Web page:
Vedic Art: Indian Miniature Painting, Part 25
BY: SUN STAFF
Radha offering Krsna a Bowl of Curds
Basohli school, Punjab Hills, late 18th c.
Jan 17, 2012 CANADA (SUN) A serial presentation of India's artistic legacy in paintings, sculpture and temple architecture.
THE PAHARI SCHOOLS
17th to 19th Centuries
In our last segment on the Pahari School of paintings, being the first installment on the Basholi School, we featured several 17th and 18th Century examples of beautiful Vaisnava themed Basohli miniatures. These four pieces represent a very recognizable style produced by the Basohli artists. Today we offer a contrasting collection, also featuring Krsna-lila scenes, but depicted in a very different style.
The Gopas Play Blindman's Buff
Manaku, Basohli School, c. 1755
Comparing the two sets of miniatures, we can see a marked change in facial types. The first group of paintings are more finely drawn, with a sleekness and precision not found in the latter collection. The second group, shown today, features somewhat heavier drawings in a more relaxed and naturalistic mood. The faces are much more rounded, the lines simultaneously heavier and softer, in part due to the more pastel and earth tone colors used. The eyes are now smaller and less distinct, and the clothing and ornaments more casual.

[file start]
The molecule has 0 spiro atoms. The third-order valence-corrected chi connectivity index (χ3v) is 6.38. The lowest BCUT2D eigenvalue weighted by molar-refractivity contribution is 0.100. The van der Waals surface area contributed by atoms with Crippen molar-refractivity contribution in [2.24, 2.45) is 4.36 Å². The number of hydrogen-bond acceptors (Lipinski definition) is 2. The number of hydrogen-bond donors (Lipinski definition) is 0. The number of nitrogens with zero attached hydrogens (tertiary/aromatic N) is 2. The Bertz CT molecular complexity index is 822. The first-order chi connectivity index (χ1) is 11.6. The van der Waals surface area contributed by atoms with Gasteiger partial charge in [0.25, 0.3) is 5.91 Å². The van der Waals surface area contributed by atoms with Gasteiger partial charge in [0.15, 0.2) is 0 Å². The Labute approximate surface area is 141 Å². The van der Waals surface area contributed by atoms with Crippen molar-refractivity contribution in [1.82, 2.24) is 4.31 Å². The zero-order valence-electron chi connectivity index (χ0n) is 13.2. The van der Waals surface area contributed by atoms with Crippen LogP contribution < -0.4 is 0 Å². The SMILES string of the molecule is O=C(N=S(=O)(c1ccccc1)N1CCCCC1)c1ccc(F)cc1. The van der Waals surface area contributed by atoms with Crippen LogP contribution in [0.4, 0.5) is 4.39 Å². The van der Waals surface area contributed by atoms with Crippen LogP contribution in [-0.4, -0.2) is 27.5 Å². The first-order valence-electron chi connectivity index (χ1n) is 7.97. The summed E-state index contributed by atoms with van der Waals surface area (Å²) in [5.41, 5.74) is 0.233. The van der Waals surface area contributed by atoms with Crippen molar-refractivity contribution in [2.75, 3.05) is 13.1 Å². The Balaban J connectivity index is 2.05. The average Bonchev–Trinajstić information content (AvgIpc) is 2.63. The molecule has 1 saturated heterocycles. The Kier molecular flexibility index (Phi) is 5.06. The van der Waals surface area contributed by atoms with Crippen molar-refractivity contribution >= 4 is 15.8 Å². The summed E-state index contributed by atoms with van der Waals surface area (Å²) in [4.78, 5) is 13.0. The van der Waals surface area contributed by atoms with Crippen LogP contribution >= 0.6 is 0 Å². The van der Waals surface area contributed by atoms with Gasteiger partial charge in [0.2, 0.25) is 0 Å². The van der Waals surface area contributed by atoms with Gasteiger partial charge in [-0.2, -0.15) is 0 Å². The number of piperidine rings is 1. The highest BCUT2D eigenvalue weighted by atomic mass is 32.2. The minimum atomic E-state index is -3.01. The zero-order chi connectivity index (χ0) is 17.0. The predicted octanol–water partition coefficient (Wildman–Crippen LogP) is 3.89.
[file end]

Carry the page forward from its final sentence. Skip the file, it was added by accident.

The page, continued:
Radha and Krsna Seated in a Grove with Gopis and Gopas
Basohli School, Kulu, c. 1790
Some art historians suggest that the difference in paintings represents a Mughal influence in the group of paintings shown here, although the point was made in our last segment that an early Persian influence is obvious in the former group as well, for example, in the Gita-govinda Himalayan scene.
The image below of Sri Krsna lifting Govardhan Hill gives us a good point of comparison in Basohli styles. The differences in the lines of faces are obvious, being drawn in a more refined line below compared to the softer, more natural curves of the paintings above. The difference is also evident in the faces of the cows.
Krsna and the Cowherds
Basohli School, Kulu, c. 1790
Referring to this change of expression, evident in an extant Bhagavata set from the Kangra Valley, author Chandramani Singh writes:
"It is a pleasant set in its colouring but at the same time shows signs of decadence in style – heavy faces, squat human figures and long narrow eyes indicate that the artist was following a tradition devoid of fresh ideas. Colours were still bright, with mixed colours like mauve and orange preferred. The Basohli style's mainstream was drying up but some characteristics of this style were followed by the Guler-Kangra style later on."
"The loosening of the style progressed as the decades rolled on, and after 1730, the great period of Basohli style was over and no important painting were done.
Another factor which must have worked against the decorative traditional style of painting like Basohli was the advent of the naturalistic treatment of Manak-Nainsukh style [e.g., the miniatures pictured on this page], a decided influence of the later Mughal style. The change of taste dealt a death-blow to decorative art."
Krsna Lifting Govardhan
Basohli School, 18th c.
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